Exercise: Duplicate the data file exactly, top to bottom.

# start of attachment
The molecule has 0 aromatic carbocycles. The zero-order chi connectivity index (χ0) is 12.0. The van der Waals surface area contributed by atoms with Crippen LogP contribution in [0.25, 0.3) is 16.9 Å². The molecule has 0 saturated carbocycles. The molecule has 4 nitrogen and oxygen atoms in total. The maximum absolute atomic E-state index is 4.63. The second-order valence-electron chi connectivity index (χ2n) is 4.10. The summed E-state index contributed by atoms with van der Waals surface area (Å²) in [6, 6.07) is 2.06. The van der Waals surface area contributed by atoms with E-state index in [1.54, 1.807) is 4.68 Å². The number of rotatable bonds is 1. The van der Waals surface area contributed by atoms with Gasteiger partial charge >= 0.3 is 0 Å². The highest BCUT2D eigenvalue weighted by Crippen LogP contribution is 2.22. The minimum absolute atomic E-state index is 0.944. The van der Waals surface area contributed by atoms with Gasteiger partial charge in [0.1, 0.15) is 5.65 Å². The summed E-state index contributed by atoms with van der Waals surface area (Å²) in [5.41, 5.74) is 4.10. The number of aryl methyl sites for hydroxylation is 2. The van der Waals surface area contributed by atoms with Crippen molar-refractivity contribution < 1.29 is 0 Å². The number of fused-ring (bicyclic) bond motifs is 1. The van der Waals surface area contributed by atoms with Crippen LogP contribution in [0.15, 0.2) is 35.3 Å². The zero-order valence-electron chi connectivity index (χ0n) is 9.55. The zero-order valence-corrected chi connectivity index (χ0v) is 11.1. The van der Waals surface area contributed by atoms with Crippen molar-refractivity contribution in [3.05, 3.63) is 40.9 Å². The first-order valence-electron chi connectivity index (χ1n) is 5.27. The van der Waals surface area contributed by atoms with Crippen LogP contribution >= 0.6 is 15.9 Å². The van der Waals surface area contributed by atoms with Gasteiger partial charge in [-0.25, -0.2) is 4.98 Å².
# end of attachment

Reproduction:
The molecule has 0 aromatic carbocycles. The zero-order chi connectivity index (χ0) is 12.0. The van der Waals surface area contributed by atoms with Crippen LogP contribution in [0.25, 0.3) is 16.9 Å². The molecule has 0 saturated carbocycles. The molecule has 4 nitrogen and oxygen atoms in total. The maximum absolute atomic E-state index is 4.63. The second-order valence-electron chi connectivity index (χ2n) is 4.10. The summed E-state index contributed by atoms with van der Waals surface area (Å²) in [6, 6.07) is 2.06. The van der Waals surface area contributed by atoms with E-state index in [1.54, 1.807) is 4.68 Å². The number of rotatable bonds is 1. The van der Waals surface area contributed by atoms with Gasteiger partial charge >= 0.3 is 0 Å². The highest BCUT2D eigenvalue weighted by Crippen LogP contribution is 2.22. The minimum absolute atomic E-state index is 0.944. The van der Waals surface area contributed by atoms with Gasteiger partial charge in [0.1, 0.15) is 5.65 Å². The summed E-state index contributed by atoms with van der Waals surface area (Å²) in [5.41, 5.74) is 4.10. The number of aryl methyl sites for hydroxylation is 2. The van der Waals surface area contributed by atoms with Crippen molar-refractivity contribution < 1.29 is 0 Å². The number of fused-ring (bicyclic) bond motifs is 1. The van der Waals surface area contributed by atoms with Crippen LogP contribution in [0.15, 0.2) is 35.3 Å². The zero-order valence-electron chi connectivity index (χ0n) is 9.55. The zero-order valence-corrected chi connectivity index (χ0v) is 11.1. The van der Waals surface area contributed by atoms with Crippen molar-refractivity contribution in [3.05, 3.63) is 40.9 Å². The first-order valence-electron chi connectivity index (χ1n) is 5.27. The van der Waals surface area contributed by atoms with Crippen LogP contribution >= 0.6 is 15.9 Å². The van der Waals surface area contributed by atoms with Gasteiger partial charge in [-0.25, -0.2) is 4.98 Å².